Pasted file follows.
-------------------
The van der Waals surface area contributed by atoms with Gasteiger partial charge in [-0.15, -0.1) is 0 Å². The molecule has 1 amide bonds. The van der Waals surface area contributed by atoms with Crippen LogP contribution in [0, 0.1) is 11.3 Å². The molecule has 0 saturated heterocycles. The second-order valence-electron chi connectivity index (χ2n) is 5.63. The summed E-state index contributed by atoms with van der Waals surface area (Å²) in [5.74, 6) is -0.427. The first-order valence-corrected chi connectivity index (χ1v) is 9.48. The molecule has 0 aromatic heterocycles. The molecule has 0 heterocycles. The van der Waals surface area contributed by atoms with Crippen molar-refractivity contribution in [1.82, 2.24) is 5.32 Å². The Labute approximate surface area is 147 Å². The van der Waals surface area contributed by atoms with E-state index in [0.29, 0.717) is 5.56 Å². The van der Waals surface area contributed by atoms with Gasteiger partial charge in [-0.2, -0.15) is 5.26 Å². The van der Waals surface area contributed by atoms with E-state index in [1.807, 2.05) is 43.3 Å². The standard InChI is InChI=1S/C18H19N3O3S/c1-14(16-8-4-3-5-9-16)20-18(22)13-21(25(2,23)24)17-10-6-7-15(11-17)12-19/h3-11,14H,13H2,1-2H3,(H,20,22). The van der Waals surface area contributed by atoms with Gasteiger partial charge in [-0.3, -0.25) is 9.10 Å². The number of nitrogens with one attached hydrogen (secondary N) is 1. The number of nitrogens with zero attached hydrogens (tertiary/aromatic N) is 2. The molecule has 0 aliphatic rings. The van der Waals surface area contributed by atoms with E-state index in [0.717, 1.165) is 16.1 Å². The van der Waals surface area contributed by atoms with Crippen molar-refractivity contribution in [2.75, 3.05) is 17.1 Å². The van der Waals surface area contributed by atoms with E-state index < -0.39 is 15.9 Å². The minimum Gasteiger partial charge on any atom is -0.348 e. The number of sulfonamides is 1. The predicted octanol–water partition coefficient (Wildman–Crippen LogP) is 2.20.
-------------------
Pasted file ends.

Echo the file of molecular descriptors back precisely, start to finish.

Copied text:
The van der Waals surface area contributed by atoms with Gasteiger partial charge in [-0.15, -0.1) is 0 Å². The molecule has 1 amide bonds. The van der Waals surface area contributed by atoms with Crippen LogP contribution in [0, 0.1) is 11.3 Å². The molecule has 0 saturated heterocycles. The second-order valence-electron chi connectivity index (χ2n) is 5.63. The summed E-state index contributed by atoms with van der Waals surface area (Å²) in [5.74, 6) is -0.427. The first-order valence-corrected chi connectivity index (χ1v) is 9.48. The molecule has 0 aromatic heterocycles. The molecule has 0 heterocycles. The van der Waals surface area contributed by atoms with Crippen molar-refractivity contribution in [1.82, 2.24) is 5.32 Å². The Labute approximate surface area is 147 Å². The van der Waals surface area contributed by atoms with E-state index in [0.29, 0.717) is 5.56 Å². The van der Waals surface area contributed by atoms with Gasteiger partial charge in [-0.2, -0.15) is 5.26 Å². The van der Waals surface area contributed by atoms with E-state index in [1.807, 2.05) is 43.3 Å². The standard InChI is InChI=1S/C18H19N3O3S/c1-14(16-8-4-3-5-9-16)20-18(22)13-21(25(2,23)24)17-10-6-7-15(11-17)12-19/h3-11,14H,13H2,1-2H3,(H,20,22). The van der Waals surface area contributed by atoms with Gasteiger partial charge in [-0.3, -0.25) is 9.10 Å². The number of nitrogens with one attached hydrogen (secondary N) is 1. The number of nitrogens with zero attached hydrogens (tertiary/aromatic N) is 2. The molecule has 0 aliphatic rings. The van der Waals surface area contributed by atoms with E-state index in [0.717, 1.165) is 16.1 Å². The van der Waals surface area contributed by atoms with Crippen molar-refractivity contribution in [2.75, 3.05) is 17.1 Å². The van der Waals surface area contributed by atoms with E-state index < -0.39 is 15.9 Å². The minimum Gasteiger partial charge on any atom is -0.348 e. The number of sulfonamides is 1. The predicted octanol–water partition coefficient (Wildman–Crippen LogP) is 2.20.